However, I must point out that you continue to dodge my point: the electric power sector, both internationally, in the United States and particularly in South Carolina is by far the leading source of GHG emissions. As a utility that gets almost all of its power from burning coal, Santee Cooper ought to acknowledge that unambiguously and publicly. It also ought to take responsibility for its disproportionate contribution to this problem.

I also have to point out that you've dodged my point on mercury: U.S. coal plants are the number one source of mercury pollution in this country. You can talk about our international contribution, that is not the question; the question here is Santee Cooper's proposed coal plant and what it means for South Carolina.

A very large share of the mercury pollution from our coal plants falls out nearby. The Pee Dee plant will pollute Florence County and surrounding areas with mercury.

Lastly, I'm surprised that you would suggest that mercury pollution is not a problem in South Carolina. I urge you to site your evidence that mercury pollution is decreasing in this state.

Your claim is at odds with DHEC's warning to the people of this state: eating the fish in all of our major waterways is not safe because of mercury.

It is also at odds with the Post and Courier's recent investigation of the mercury problem in South Carolina.

They found that people across the state have dangerously high levels of mercury in their bodies.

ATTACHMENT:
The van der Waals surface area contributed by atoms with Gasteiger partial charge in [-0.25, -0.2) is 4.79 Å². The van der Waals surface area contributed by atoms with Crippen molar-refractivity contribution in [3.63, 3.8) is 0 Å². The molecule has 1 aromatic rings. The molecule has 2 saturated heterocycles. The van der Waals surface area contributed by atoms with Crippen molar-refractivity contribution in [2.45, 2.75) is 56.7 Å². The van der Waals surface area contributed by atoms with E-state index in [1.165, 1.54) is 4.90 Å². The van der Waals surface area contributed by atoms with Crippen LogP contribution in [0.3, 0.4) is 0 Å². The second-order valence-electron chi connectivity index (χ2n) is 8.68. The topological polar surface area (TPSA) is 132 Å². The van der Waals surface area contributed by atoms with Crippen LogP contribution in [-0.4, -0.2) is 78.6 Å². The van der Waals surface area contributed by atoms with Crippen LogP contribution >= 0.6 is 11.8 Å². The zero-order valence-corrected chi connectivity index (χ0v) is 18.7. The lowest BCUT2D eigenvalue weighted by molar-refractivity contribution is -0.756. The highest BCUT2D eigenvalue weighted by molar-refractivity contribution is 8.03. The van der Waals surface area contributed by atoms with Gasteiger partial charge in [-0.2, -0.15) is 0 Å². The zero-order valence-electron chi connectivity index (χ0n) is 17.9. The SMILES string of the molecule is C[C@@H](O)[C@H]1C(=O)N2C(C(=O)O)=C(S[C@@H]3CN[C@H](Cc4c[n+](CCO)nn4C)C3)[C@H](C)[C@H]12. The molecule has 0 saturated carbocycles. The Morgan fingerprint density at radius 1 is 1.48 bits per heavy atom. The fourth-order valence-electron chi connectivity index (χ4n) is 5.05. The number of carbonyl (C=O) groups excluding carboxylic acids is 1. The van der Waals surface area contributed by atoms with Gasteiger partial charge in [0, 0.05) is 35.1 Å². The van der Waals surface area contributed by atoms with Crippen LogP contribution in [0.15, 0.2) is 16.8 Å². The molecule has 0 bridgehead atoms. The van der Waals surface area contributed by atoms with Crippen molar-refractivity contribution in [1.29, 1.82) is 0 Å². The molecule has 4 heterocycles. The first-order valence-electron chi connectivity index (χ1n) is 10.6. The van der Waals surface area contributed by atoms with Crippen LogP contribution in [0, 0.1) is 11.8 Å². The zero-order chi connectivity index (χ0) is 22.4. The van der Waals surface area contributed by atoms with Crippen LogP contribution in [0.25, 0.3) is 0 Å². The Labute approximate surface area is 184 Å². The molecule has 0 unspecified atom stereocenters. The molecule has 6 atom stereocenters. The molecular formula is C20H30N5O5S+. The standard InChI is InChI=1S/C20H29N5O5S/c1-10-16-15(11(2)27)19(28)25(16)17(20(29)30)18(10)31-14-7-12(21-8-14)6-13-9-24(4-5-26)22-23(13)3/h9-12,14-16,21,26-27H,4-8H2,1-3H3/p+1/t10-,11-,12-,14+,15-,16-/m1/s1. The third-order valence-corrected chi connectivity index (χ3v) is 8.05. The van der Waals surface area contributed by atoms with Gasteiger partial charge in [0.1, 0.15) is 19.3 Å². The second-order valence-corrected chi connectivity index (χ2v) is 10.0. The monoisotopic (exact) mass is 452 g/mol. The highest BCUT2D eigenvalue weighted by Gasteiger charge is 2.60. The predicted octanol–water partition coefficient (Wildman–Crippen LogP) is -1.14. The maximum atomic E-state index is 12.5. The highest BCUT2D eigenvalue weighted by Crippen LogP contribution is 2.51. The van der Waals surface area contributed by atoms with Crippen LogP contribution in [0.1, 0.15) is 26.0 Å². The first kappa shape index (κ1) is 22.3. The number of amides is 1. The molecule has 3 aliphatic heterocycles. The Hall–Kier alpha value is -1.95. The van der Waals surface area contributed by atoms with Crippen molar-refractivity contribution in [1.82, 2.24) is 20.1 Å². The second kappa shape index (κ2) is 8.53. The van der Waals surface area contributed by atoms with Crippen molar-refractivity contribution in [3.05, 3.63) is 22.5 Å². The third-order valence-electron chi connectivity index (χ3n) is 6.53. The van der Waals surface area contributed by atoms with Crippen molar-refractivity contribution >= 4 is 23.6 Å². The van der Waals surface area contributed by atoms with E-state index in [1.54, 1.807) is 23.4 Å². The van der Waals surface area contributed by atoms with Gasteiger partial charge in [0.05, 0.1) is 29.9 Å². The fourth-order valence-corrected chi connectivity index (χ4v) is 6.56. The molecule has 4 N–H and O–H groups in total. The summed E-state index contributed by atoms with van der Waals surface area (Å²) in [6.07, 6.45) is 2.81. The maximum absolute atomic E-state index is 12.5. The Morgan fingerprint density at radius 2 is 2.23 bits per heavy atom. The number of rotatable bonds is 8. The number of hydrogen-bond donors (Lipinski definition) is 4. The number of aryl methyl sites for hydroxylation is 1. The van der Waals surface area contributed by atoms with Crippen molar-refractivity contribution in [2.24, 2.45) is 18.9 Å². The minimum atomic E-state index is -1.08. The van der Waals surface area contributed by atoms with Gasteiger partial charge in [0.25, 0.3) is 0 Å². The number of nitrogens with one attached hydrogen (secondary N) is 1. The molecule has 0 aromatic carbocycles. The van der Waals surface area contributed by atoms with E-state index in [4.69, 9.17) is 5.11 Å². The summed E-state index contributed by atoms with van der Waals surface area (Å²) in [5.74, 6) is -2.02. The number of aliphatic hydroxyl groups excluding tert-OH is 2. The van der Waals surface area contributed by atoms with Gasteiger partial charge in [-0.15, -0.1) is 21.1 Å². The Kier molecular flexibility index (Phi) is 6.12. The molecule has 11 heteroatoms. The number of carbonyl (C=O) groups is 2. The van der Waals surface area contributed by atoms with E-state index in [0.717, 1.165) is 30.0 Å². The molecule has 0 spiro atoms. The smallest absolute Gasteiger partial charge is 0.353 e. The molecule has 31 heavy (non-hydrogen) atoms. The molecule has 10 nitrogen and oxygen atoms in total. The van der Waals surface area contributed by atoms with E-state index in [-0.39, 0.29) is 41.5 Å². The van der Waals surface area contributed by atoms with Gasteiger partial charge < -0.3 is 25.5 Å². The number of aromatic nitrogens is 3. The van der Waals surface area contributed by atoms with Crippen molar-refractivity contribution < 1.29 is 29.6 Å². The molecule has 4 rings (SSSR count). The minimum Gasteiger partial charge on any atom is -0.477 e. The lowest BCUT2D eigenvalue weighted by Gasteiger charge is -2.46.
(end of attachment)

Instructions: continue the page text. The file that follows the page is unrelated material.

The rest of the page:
Doctors in our state are warning us of an impending public health problem.

Why deny these issues?

Let's not allow Santee Cooper to continue a coal plant construction binge that will only worsen mercury pollution in our state.

Anonymous1 said...

Hello John,

I haven't had a chance to look at your website in a few days, so I'm sorry for the slow response. You have done a great job with the site - cleaner, friendlier, easier to look at. Nice job.

Now, respectfully, I'm afraid you have misread my posts. I've not tried to dodge anything - I'm only interested in correcting errors in your previous posts. We seem to have made some progress, as your corrections to date prove.

I certainly haven't said that Santee Cooper doesn't release greenhouse gases (GHG) in its plants. I only put your error into perspective. I do think that, practically, you all run the risk of "cutting off your nose to spite your face." Santee Cooper, and The State of South Carolina, for that matter, have a generally excellent environmental record. As it turns out, South Carolina gets only about 40% of its electricity from coal - less than the national average, which is more than 50% (Fig. 2.1, pg. 32 http://www.energy.sc.gov/publications/2005%20SC%20Energy%20Stastical%20Profile.pdf). Further, Santee Cooper has more, better pollution control equipment than most other utilities (http://www.cleanenergysc.com/docs/CBJ_112607_ABurningIssue.pdf). It seems to me they're doing a nice job. We are better off economically and environmentally because they provide most of our power. Really, it shocks me that anyone would suggest otherwise. I do not want to see my state handicapped.